(Bloomberg) -- The yuan is closing in on a key milestone as hints of a China reopening fuel a burst of buying, but some analysts say the rally may soon pause.

The onshore yuan gained as much as 0.7% to 7.0450 per dollar on Thursday, approaching the 7 level it last reached in September. The rise was fueled by a softening in the Federal Reserve’s rate-hike stance and followed a 3% jump in November. Beijing’s move to allow some virus-infected people to isolate at home also underpinned the currency’s gains. 

The advance may catch yuan skeptics by surprise, as only two of 32 analysts predicted the currency will be stronger than 7 per dollar by year-end. Signs that China may further ease its hardline stance on virus curbs are boosting sentiment, while an expected slowing of US rate hikes weighs on the dollar.

Read: Yuan Appears Set to Be a Victim of Covid Reopening: China Today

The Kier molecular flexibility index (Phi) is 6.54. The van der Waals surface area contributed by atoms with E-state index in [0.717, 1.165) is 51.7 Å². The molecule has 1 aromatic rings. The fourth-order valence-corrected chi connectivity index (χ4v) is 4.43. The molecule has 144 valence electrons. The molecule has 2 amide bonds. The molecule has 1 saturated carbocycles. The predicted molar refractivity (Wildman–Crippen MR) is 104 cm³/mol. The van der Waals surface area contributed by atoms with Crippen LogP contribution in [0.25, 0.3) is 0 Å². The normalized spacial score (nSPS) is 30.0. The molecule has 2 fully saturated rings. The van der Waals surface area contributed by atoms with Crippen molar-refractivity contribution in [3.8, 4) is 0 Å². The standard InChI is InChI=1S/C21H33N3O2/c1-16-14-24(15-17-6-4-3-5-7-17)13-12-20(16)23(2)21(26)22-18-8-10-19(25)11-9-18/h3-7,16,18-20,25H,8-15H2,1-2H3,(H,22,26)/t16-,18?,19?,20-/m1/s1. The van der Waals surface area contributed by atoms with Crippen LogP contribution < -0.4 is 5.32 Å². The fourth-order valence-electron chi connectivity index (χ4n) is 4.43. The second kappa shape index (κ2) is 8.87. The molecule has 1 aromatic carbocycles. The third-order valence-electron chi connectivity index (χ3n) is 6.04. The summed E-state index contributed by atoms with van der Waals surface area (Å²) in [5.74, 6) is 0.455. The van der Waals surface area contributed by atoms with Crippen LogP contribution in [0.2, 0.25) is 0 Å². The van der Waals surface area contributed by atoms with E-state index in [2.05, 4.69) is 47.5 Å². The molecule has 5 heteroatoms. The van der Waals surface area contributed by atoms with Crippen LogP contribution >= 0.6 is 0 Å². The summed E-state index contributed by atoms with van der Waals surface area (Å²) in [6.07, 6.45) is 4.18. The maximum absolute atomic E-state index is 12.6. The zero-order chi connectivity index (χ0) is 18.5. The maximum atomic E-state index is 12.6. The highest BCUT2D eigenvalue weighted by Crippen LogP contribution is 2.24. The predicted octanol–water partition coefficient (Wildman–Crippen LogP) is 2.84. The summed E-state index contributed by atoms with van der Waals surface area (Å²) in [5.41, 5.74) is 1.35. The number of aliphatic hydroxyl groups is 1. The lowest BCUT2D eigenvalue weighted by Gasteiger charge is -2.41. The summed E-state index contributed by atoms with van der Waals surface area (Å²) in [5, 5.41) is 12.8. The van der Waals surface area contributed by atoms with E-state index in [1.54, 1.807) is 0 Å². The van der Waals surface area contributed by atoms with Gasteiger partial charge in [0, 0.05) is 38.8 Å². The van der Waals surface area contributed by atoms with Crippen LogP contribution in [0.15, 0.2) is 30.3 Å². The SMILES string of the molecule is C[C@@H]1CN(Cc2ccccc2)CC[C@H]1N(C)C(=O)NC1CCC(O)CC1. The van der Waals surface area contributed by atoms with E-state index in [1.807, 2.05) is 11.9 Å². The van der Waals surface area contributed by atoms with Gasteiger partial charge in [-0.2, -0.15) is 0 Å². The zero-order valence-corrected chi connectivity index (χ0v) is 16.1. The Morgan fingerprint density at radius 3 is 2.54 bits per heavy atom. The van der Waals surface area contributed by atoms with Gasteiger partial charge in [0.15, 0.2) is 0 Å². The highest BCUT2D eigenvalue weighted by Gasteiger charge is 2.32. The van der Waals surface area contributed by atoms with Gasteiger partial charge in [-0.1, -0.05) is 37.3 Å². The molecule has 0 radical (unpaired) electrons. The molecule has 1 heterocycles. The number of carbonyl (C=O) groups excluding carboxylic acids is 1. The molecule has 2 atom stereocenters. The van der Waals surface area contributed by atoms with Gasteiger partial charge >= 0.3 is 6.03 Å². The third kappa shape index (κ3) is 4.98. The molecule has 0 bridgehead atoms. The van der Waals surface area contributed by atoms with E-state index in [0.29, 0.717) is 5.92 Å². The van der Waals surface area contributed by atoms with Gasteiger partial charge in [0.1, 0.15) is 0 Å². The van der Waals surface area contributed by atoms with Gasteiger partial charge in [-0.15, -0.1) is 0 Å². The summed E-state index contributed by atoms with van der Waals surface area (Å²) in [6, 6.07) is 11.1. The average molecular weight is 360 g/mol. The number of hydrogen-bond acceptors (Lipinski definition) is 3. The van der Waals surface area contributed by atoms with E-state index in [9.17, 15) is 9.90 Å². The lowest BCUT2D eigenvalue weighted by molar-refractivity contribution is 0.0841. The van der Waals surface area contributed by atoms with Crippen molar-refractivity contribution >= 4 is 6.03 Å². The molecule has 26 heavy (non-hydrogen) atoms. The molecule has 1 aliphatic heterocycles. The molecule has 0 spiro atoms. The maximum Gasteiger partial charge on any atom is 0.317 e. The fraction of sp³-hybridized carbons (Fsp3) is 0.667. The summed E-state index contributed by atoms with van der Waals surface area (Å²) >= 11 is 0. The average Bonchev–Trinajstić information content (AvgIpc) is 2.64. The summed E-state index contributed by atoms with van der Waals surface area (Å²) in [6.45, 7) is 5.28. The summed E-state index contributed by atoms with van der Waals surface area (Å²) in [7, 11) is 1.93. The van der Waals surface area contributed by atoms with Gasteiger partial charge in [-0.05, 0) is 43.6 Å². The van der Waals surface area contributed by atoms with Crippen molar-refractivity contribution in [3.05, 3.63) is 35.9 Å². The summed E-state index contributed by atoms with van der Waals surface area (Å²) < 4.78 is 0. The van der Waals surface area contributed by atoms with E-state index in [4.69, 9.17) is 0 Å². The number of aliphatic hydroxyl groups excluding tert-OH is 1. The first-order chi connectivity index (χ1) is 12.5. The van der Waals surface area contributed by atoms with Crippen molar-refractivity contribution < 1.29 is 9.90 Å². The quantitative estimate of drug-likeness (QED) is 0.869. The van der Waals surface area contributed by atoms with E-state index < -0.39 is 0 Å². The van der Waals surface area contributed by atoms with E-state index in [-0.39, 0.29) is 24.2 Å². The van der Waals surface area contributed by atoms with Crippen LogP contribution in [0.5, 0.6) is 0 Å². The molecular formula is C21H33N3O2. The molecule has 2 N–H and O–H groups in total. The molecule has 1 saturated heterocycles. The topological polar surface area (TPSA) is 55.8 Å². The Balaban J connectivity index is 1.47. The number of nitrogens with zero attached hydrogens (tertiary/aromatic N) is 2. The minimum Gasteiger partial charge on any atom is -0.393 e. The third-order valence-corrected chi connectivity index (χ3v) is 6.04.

“The probability of yuan strengthening past 7 per dollar has increased significantly,” said Hao Zhou, chief economist at Guotai Junan International in Hong Kong. “China is optimizing Covid policy and Fed’s hawkish tone eased, which means the interest-rate gap between China and US may show signs of narrowing, and the US dollar is under short-term pressure.”

But, some analysts expect the yuan’s rally to cool as China’s exit from its Covid Zero strategy may be fraught with challenges. Citigroup Inc. sees the currency lagging its emerging-market peers in 2023, due in part to a widening services deficit.

“We remain somewhat skeptical of chasing the yuan higher,” said Viraj Patel, global macro strategist at Vanda Research in London. “A weak CNY is still an important policy tool for providing support to domestic exporters and authorities would likely lean against big CNY moves in either direction in this time of heightened uncertainty.”

(Updates with Beijing easing quarantine measures in second paragraph.)

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